Halfway

Lately, I have been feeling a little guilty about not blogging regularly. Of course, this happens to so many blogs. I let Journey’s eighth birthday go by last weekend. Not even a “happy birthday” from me, which is a little ironic, since I send birthday wishes to Facebook friends, some of whom I don’t even really know that well!

I haven’t had much time to write, and I have gotten used to not writing. But more debilitating was the feeling that I was becoming irrelevant–that my ideas were not worthy. I have been noticing a rapid increase in great trumpet writing (Jason Dovel for instance), podcasting (The Other Side of the Bell is fantastic) and new recordings (think of all the great pandemic etude recordings of Jim Wilt, Chris Smith, Andrew Bishop (posted on Facebook), Jack Burt and, of course, Håkan Hardenberger). Nevertheless, I have been experiencing a growing need to communicate more with my friends, students, colleagues and the whole trumpet world.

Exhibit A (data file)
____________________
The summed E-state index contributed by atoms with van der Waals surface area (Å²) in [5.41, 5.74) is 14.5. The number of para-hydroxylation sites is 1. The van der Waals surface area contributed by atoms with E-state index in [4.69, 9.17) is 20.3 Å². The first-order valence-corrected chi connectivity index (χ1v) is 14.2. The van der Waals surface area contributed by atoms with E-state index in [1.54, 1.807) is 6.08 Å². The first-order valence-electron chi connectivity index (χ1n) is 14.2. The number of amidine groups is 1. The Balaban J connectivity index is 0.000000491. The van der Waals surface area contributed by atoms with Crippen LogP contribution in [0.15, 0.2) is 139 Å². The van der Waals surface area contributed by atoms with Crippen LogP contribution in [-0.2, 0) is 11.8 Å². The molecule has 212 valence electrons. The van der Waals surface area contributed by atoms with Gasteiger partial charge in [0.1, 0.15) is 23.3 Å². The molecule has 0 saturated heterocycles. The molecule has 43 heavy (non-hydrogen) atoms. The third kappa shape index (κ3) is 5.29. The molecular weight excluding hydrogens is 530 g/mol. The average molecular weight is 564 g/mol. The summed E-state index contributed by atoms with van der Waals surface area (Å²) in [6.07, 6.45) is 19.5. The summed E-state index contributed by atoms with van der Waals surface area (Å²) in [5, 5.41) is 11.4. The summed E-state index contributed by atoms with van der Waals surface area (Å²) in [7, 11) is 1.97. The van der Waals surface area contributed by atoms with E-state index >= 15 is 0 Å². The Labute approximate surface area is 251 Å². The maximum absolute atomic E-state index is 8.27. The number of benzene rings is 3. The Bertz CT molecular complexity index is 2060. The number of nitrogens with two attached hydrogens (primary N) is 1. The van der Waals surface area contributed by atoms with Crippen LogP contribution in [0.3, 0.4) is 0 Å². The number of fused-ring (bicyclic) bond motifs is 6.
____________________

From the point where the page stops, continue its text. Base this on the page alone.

So, let’s get to it today. I have some advice for myself, as a trumpeter and a blogger, and for other out there who might be struggling with a similar block:

Halfway is better than no way. 

This sentence cuts straight against our perfectionist ideas. Here are some examples:

I don’t want to if I don’t have the full hour. I don’t want to pick up the if I don’t have any gigs in the near future on it. I don’t want to practice jazz because I just sound like an amateur. 

Can we forget that way of thinking? Let’s enjoy the trumpet and enjoy where we are. After all, we don’t WORK the trumpet–we PLAY it, right?

We do need to still make plans and follow dreams, of course. We even need to be organized. But we should be flexible in our plans–if we can do just a little of what we set out to do, that can be enough. Absolutely enough.

Oh, and by the way, happy belated birthday, Trumpet Journey!!

 

 

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